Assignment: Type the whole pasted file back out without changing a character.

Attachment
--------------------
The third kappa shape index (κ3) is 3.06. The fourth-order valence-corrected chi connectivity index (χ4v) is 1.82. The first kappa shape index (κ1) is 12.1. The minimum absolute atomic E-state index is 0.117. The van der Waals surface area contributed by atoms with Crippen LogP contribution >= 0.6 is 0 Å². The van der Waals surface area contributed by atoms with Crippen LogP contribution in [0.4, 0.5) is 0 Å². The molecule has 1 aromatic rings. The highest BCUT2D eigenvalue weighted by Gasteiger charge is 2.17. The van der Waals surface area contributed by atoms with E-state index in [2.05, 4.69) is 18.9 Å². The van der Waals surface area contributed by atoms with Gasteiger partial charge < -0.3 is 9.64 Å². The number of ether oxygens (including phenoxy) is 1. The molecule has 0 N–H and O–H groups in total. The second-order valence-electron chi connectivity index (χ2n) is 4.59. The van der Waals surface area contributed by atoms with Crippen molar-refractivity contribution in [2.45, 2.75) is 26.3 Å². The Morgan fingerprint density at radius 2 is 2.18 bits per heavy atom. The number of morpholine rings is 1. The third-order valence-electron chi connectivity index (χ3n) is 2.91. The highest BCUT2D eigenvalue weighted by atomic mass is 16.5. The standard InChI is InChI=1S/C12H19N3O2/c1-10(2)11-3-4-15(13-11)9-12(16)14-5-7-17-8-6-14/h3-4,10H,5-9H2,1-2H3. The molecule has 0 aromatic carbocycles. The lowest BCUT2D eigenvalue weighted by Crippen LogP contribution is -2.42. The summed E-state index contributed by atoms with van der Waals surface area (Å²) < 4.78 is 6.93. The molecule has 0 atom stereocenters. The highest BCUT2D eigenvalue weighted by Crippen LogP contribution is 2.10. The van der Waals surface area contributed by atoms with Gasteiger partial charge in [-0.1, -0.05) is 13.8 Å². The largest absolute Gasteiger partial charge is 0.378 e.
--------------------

The third kappa shape index (κ3) is 3.06. The fourth-order valence-corrected chi connectivity index (χ4v) is 1.82. The first kappa shape index (κ1) is 12.1. The minimum absolute atomic E-state index is 0.117. The van der Waals surface area contributed by atoms with Crippen LogP contribution >= 0.6 is 0 Å². The van der Waals surface area contributed by atoms with Crippen LogP contribution in [0.4, 0.5) is 0 Å². The molecule has 1 aromatic rings. The highest BCUT2D eigenvalue weighted by Gasteiger charge is 2.17. The van der Waals surface area contributed by atoms with E-state index in [2.05, 4.69) is 18.9 Å². The van der Waals surface area contributed by atoms with Gasteiger partial charge < -0.3 is 9.64 Å². The number of ether oxygens (including phenoxy) is 1. The molecule has 0 N–H and O–H groups in total. The second-order valence-electron chi connectivity index (χ2n) is 4.59. The van der Waals surface area contributed by atoms with Crippen molar-refractivity contribution in [2.45, 2.75) is 26.3 Å². The Morgan fingerprint density at radius 2 is 2.18 bits per heavy atom. The number of morpholine rings is 1. The third-order valence-electron chi connectivity index (χ3n) is 2.91. The highest BCUT2D eigenvalue weighted by atomic mass is 16.5. The standard InChI is InChI=1S/C12H19N3O2/c1-10(2)11-3-4-15(13-11)9-12(16)14-5-7-17-8-6-14/h3-4,10H,5-9H2,1-2H3. The molecule has 0 aromatic carbocycles. The lowest BCUT2D eigenvalue weighted by Crippen LogP contribution is -2.42. The summed E-state index contributed by atoms with van der Waals surface area (Å²) < 4.78 is 6.93. The molecule has 0 atom stereocenters. The highest BCUT2D eigenvalue weighted by Crippen LogP contribution is 2.10. The van der Waals surface area contributed by atoms with Gasteiger partial charge in [-0.1, -0.05) is 13.8 Å². The largest absolute Gasteiger partial charge is 0.378 e.